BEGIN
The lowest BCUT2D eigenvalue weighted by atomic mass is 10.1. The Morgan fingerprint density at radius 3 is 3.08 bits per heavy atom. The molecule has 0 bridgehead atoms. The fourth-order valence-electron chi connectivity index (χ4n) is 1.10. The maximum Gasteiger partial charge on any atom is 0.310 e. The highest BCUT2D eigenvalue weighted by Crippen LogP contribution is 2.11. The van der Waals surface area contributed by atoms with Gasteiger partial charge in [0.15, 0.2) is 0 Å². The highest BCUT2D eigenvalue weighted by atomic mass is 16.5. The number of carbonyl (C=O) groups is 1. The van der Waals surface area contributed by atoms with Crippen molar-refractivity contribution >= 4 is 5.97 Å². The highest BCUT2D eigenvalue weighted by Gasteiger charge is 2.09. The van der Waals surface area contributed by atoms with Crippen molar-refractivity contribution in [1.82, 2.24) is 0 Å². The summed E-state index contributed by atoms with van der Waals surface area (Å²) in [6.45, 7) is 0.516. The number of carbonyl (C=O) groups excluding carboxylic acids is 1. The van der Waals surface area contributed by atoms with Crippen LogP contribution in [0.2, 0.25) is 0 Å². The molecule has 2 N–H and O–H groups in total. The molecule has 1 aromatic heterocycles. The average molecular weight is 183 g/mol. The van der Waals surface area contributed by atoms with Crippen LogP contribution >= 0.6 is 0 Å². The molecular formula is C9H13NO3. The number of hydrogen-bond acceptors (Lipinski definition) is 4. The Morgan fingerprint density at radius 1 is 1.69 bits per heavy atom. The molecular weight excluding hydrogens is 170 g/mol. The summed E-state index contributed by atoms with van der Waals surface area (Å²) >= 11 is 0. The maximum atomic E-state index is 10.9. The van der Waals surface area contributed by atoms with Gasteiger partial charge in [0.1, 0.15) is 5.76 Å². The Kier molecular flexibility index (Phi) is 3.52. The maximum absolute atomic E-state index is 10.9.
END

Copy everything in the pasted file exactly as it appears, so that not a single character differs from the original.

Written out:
The lowest BCUT2D eigenvalue weighted by atomic mass is 10.1. The Morgan fingerprint density at radius 3 is 3.08 bits per heavy atom. The molecule has 0 bridgehead atoms. The fourth-order valence-electron chi connectivity index (χ4n) is 1.10. The maximum Gasteiger partial charge on any atom is 0.310 e. The highest BCUT2D eigenvalue weighted by Crippen LogP contribution is 2.11. The van der Waals surface area contributed by atoms with Gasteiger partial charge in [0.15, 0.2) is 0 Å². The highest BCUT2D eigenvalue weighted by atomic mass is 16.5. The number of carbonyl (C=O) groups is 1. The van der Waals surface area contributed by atoms with Crippen molar-refractivity contribution >= 4 is 5.97 Å². The highest BCUT2D eigenvalue weighted by Gasteiger charge is 2.09. The van der Waals surface area contributed by atoms with Crippen molar-refractivity contribution in [1.82, 2.24) is 0 Å². The summed E-state index contributed by atoms with van der Waals surface area (Å²) in [6.45, 7) is 0.516. The number of carbonyl (C=O) groups excluding carboxylic acids is 1. The van der Waals surface area contributed by atoms with Crippen LogP contribution in [0.2, 0.25) is 0 Å². The molecule has 2 N–H and O–H groups in total. The molecule has 1 aromatic heterocycles. The average molecular weight is 183 g/mol. The van der Waals surface area contributed by atoms with Crippen LogP contribution >= 0.6 is 0 Å². The molecular formula is C9H13NO3. The number of hydrogen-bond acceptors (Lipinski definition) is 4. The Morgan fingerprint density at radius 1 is 1.69 bits per heavy atom. The molecular weight excluding hydrogens is 170 g/mol. The summed E-state index contributed by atoms with van der Waals surface area (Å²) >= 11 is 0. The maximum atomic E-state index is 10.9. The van der Waals surface area contributed by atoms with Gasteiger partial charge in [0.1, 0.15) is 5.76 Å². The Kier molecular flexibility index (Phi) is 3.52. The maximum absolute atomic E-state index is 10.9.